Garden of Sharon: A Community in Life Is a Community in Death
I’ve often wondered what it is like to be buried in the Garden of Sharon, the Jewish cemetery that is a part of the much larger non-denominational Forest Lawn facility in Long Beach, California.
For my late parents, Bernie and Selma Cooperman, who are buried together in this space, it means being part of the neighborhood of Jewish families, many of whom have known each other for decades. The cemetery is filled with local people and their relatives whom I knew personally from my childhood onward.
I grew up in Long Beach and got to know many of my peers whose parents and other relatives rest here. Many of these elders were “extra” parents to me, like surrogate uncles and aunts, part of the mishpachah (family, in Yiddish) of greater Long Beach. My parents are now surrounded by old friends and acquaintances.
I recently attended back-to-back funeral services here for a couple, longtime family friends and both in their 90s, who passed away within a week of each other. Afterward, as I wandered about, reflecting on the couple who had lived full, expansive lives and then passed away so close to each other, I realized I knew many stories behind the names I read in the cemetery.
One couple had been our next-door neighbors during my teen years. In another couple, the wife had worked as the office manager of my dad’s busy orthopedic group for more than 30 years. Over in a different section of the cemetery, I spotted the grave of a lovely woman who, 60 years ago, had founded the marvelous school my son with special needs had attended.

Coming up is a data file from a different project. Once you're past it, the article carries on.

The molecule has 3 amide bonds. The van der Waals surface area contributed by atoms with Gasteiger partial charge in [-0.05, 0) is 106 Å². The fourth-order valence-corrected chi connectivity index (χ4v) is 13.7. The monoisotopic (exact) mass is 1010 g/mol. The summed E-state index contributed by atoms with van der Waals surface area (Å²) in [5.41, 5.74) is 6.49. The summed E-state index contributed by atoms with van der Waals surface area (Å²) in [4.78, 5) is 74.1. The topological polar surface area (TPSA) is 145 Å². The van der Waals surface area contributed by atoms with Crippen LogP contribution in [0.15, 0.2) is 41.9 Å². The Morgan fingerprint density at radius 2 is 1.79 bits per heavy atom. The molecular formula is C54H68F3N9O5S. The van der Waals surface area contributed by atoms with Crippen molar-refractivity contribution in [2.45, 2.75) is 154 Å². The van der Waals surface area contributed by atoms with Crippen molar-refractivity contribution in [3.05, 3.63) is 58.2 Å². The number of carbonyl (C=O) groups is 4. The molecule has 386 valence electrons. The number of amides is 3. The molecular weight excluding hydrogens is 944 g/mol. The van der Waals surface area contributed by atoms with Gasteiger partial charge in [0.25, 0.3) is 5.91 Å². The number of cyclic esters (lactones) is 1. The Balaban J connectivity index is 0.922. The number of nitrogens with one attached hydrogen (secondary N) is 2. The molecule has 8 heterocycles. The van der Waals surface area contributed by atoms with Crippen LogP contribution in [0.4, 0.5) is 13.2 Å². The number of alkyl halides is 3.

Having lived here all my life, I know some of the stories that have been long-forgotten.
One is a sad tale of a jet plane that went down locally more than 40 years ago, with a young woman aboard who was about the same age I was at the time. Buried along with her, under the inscription, “Together forever,” is her mother, who, so aggrieved by the loss of her daughter, took her own life a year later. The community was rocked by these events at the time. Now, I don’t know if anyone even is aware of the story.
Now, when I visit my parents’ grave with my husband and grown sons, I feel as if the Garden of Sharon is its own microcosm of a Jewish world. Bernie and Selma, my mom and dad, are in a special place surrounded by other Jews, some very well known to them. Ironically, when they were living, they would often eschew sentiment and feelings of closeness or belonging to a group. They considered themselves too sophisticated, too aloof, to acknowledge their need of the community. Now, I see that, in spite of themselves, they are in truly good company.
Ruth Cooperman is a member of Temple Israel in Long Beach, CA.